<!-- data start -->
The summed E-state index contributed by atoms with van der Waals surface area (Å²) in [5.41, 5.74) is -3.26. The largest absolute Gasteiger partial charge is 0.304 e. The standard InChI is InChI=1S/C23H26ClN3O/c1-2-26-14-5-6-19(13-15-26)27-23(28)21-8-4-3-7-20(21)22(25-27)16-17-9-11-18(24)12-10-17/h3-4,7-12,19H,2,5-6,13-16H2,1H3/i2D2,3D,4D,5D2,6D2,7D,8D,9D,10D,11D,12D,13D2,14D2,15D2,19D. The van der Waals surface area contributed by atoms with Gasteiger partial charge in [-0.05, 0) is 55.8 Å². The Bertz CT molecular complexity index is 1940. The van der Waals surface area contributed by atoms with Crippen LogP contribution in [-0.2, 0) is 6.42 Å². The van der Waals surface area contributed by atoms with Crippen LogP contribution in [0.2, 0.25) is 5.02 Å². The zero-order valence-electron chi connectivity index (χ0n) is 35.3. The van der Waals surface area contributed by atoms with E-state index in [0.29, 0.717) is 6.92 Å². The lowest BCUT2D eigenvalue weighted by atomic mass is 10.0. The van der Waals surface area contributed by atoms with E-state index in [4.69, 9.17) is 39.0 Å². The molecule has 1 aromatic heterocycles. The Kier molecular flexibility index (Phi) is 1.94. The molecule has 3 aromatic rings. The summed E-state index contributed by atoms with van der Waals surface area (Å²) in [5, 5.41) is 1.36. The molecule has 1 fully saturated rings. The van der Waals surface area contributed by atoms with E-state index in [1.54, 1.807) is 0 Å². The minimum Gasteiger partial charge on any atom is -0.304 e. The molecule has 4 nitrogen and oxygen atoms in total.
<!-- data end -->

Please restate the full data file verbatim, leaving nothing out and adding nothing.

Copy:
The summed E-state index contributed by atoms with van der Waals surface area (Å²) in [5.41, 5.74) is -3.26. The largest absolute Gasteiger partial charge is 0.304 e. The standard InChI is InChI=1S/C23H26ClN3O/c1-2-26-14-5-6-19(13-15-26)27-23(28)21-8-4-3-7-20(21)22(25-27)16-17-9-11-18(24)12-10-17/h3-4,7-12,19H,2,5-6,13-16H2,1H3/i2D2,3D,4D,5D2,6D2,7D,8D,9D,10D,11D,12D,13D2,14D2,15D2,19D. The van der Waals surface area contributed by atoms with Gasteiger partial charge in [-0.05, 0) is 55.8 Å². The Bertz CT molecular complexity index is 1940. The van der Waals surface area contributed by atoms with Crippen LogP contribution in [-0.2, 0) is 6.42 Å². The van der Waals surface area contributed by atoms with Crippen LogP contribution in [0.2, 0.25) is 5.02 Å². The zero-order valence-electron chi connectivity index (χ0n) is 35.3. The van der Waals surface area contributed by atoms with E-state index in [0.29, 0.717) is 6.92 Å². The lowest BCUT2D eigenvalue weighted by atomic mass is 10.0. The van der Waals surface area contributed by atoms with E-state index in [4.69, 9.17) is 39.0 Å². The molecule has 1 aromatic heterocycles. The Kier molecular flexibility index (Phi) is 1.94. The molecule has 3 aromatic rings. The summed E-state index contributed by atoms with van der Waals surface area (Å²) in [5, 5.41) is 1.36. The molecule has 1 fully saturated rings. The van der Waals surface area contributed by atoms with E-state index in [1.54, 1.807) is 0 Å². The minimum Gasteiger partial charge on any atom is -0.304 e. The molecule has 4 nitrogen and oxygen atoms in total.